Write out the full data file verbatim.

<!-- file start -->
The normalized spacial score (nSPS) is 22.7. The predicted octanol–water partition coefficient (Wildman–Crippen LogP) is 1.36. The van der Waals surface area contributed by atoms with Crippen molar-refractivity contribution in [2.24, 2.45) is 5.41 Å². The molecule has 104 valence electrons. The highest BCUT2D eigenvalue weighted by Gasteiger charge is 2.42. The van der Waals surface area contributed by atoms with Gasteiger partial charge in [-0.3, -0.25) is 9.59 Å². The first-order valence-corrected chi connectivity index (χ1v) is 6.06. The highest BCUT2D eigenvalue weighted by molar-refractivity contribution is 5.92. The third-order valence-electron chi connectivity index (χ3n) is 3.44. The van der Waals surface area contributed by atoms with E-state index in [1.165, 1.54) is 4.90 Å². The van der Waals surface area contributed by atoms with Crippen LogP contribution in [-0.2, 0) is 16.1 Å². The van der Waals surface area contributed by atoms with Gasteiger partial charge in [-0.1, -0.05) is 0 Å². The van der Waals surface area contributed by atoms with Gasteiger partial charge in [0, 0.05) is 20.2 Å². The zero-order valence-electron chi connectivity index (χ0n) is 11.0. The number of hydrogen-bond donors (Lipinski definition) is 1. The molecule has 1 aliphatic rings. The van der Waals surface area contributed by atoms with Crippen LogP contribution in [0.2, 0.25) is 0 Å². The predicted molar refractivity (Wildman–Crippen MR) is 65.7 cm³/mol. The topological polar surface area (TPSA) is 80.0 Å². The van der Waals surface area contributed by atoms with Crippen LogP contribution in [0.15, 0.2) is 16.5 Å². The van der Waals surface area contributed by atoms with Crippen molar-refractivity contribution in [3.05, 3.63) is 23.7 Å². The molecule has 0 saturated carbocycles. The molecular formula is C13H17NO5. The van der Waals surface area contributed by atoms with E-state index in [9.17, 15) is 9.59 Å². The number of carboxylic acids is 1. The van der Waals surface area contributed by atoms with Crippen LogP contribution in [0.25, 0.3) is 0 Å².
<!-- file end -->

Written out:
The normalized spacial score (nSPS) is 22.7. The predicted octanol–water partition coefficient (Wildman–Crippen LogP) is 1.36. The van der Waals surface area contributed by atoms with Crippen molar-refractivity contribution in [2.24, 2.45) is 5.41 Å². The molecule has 104 valence electrons. The highest BCUT2D eigenvalue weighted by Gasteiger charge is 2.42. The van der Waals surface area contributed by atoms with Gasteiger partial charge in [-0.3, -0.25) is 9.59 Å². The first-order valence-corrected chi connectivity index (χ1v) is 6.06. The highest BCUT2D eigenvalue weighted by molar-refractivity contribution is 5.92. The third-order valence-electron chi connectivity index (χ3n) is 3.44. The van der Waals surface area contributed by atoms with E-state index in [1.165, 1.54) is 4.90 Å². The van der Waals surface area contributed by atoms with Crippen LogP contribution in [-0.2, 0) is 16.1 Å². The van der Waals surface area contributed by atoms with Gasteiger partial charge in [-0.1, -0.05) is 0 Å². The van der Waals surface area contributed by atoms with Gasteiger partial charge in [0, 0.05) is 20.2 Å². The zero-order valence-electron chi connectivity index (χ0n) is 11.0. The number of hydrogen-bond donors (Lipinski definition) is 1. The molecule has 1 aliphatic rings. The van der Waals surface area contributed by atoms with Crippen LogP contribution in [0.2, 0.25) is 0 Å². The predicted molar refractivity (Wildman–Crippen MR) is 65.7 cm³/mol. The topological polar surface area (TPSA) is 80.0 Å². The van der Waals surface area contributed by atoms with Crippen LogP contribution in [0.15, 0.2) is 16.5 Å². The van der Waals surface area contributed by atoms with Crippen molar-refractivity contribution in [3.05, 3.63) is 23.7 Å². The molecule has 0 saturated carbocycles. The molecular formula is C13H17NO5. The van der Waals surface area contributed by atoms with E-state index in [9.17, 15) is 9.59 Å². The number of carboxylic acids is 1. The van der Waals surface area contributed by atoms with Crippen LogP contribution in [0.25, 0.3) is 0 Å².